A few fun facts about Kanye West: He's running for president in 2024, he recited color psychology to wife Kim Kardashian West as she sat in a morning bath Thursday, and he was fired at 16 for shoplifting at the Gap where he worked.
West, with Kim in tow, let loose with those pearls and more during a surprise 35-minute appearance before a crowd of about 500 at Fast Company's Innovation Festival.
Accompanied on stage by Steven Smith, lead designer of West's shoe brand Yeezy, West dug into the nuts and bolts of the fashion industry. He said he plans to make his manufacturing entirely eco-friendly, moving it all to South and North America in the next two years, including at his 4,000-acre ranch in Cody, Wyoming.
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The rapper also joined his wife, Rihanna and other celebrities in calling on Texas Gov. Greg Abbott to free death row inmate Rodney Reed, based on new evidence that includes the affidavit of a fellow inmate implicating another man. Reed is scheduled for execution Nov. 20 in the abduction, rape and strangling of 19-year-old Stacey Stites in 1996.
When it comes to big ideas, West called Yeezy the "Apple of apparel," and he revisited his call for African Americans to not flock to the Democratic Party as a voting bloc and to reject the notion that they're an en masse consumer demographic.
According to the Hollywood Reporter, West also took Forbes Magazine to task for ranking him fourth amongst the world’s wealthiest hip-hop artist, with an estimated net worth of $240 million.
"When I did Forbes, I showed them a $890 million receipt and they still didn’t say ‘billionaire.’ They don’t want us to know that we can buy land; they don’t want us to have the 100 percent ownership [that] I have at Yeezy. …When people say it's crass to call yourself a billionaire, I say I might legally change my name to Christian Genius Billionaire Kanye West for a year until y'all understand exactly what it is… It will be on the license plate."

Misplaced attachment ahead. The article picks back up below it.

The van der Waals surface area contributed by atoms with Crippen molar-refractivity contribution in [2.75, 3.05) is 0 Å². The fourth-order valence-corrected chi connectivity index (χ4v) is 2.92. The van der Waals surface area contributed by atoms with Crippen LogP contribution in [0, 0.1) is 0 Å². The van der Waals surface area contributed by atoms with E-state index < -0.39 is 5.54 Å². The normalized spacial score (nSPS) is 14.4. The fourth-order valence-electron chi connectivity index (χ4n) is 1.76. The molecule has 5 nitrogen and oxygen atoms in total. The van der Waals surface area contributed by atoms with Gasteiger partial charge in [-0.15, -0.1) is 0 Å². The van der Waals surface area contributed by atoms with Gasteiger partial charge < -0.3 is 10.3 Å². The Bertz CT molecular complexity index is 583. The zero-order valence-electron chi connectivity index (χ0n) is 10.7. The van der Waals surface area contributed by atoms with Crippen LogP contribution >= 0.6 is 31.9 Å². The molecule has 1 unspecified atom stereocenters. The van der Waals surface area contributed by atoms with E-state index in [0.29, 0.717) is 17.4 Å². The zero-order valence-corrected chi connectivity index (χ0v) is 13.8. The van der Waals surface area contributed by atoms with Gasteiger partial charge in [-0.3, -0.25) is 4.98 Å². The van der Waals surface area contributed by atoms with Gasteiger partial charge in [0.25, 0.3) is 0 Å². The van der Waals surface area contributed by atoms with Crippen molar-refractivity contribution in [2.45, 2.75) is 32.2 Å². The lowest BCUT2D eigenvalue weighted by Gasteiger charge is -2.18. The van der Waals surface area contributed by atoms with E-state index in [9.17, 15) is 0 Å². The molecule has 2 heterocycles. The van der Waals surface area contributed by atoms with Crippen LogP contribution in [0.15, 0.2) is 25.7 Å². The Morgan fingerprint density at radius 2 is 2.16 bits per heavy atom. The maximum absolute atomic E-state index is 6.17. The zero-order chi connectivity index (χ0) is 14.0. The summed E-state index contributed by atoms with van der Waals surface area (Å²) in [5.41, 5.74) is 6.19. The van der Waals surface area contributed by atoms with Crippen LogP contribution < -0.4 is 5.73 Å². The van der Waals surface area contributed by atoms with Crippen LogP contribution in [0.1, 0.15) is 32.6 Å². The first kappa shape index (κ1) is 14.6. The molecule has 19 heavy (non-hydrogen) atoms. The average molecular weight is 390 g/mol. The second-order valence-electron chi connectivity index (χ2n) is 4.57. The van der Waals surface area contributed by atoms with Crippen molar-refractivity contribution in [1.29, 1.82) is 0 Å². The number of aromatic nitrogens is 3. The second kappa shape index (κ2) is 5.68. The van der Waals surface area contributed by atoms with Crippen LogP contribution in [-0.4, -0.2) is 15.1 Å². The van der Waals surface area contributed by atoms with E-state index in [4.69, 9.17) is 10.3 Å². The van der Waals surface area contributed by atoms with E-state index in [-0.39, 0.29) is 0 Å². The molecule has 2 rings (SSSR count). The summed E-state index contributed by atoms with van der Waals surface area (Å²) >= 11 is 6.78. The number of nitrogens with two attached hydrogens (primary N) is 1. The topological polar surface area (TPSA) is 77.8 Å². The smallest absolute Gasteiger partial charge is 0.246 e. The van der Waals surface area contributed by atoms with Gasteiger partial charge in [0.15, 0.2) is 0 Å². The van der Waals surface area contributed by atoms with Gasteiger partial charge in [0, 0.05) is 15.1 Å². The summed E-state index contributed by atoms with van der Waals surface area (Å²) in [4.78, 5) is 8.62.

West also broke down exactly what happened with those dome homes he was building on his sprawling property in Los Angeles, complaining that authorities went to the media to "let everyone know that you were tearing down Kanye's domes" because one was 10 feet higher than codes allowed.
In conversation with Fast Company senior writer Mark Wilson, West referenced everybody from filmmaker Wes Anderson to Leonardo Da Vinci to Jesus Christ, but the focus was mostly on fashion.
He said he plans to move the industry forward on sustainability, starting with hydroponic, cotton, wheat and hemp farming in Cody, along with searching for ways to make the dyeing process less harmful to the environment.
"Our color is a big signature of the brand, but also dyeing is one of the main things that's impacting the planet and the fashion industry, so just being responsible from A to Z," West said.
Smith said West is not "blowing smoke" about making shoes from beginning to end in the United States. Smith displayed prototypes made Wednesday in Atlanta using, in part, algae harvested from ponds.
"We're going to bring jobs back here. We're going to make Yeezys in America. This is revolution," Smith said. "Eco-concerns are intersecting with what we do. This is just the beginning of the future that Kanye envisioned for us to start working on."
West added: "We took the word 'try' out of it and we just 'do,' like Yoda says."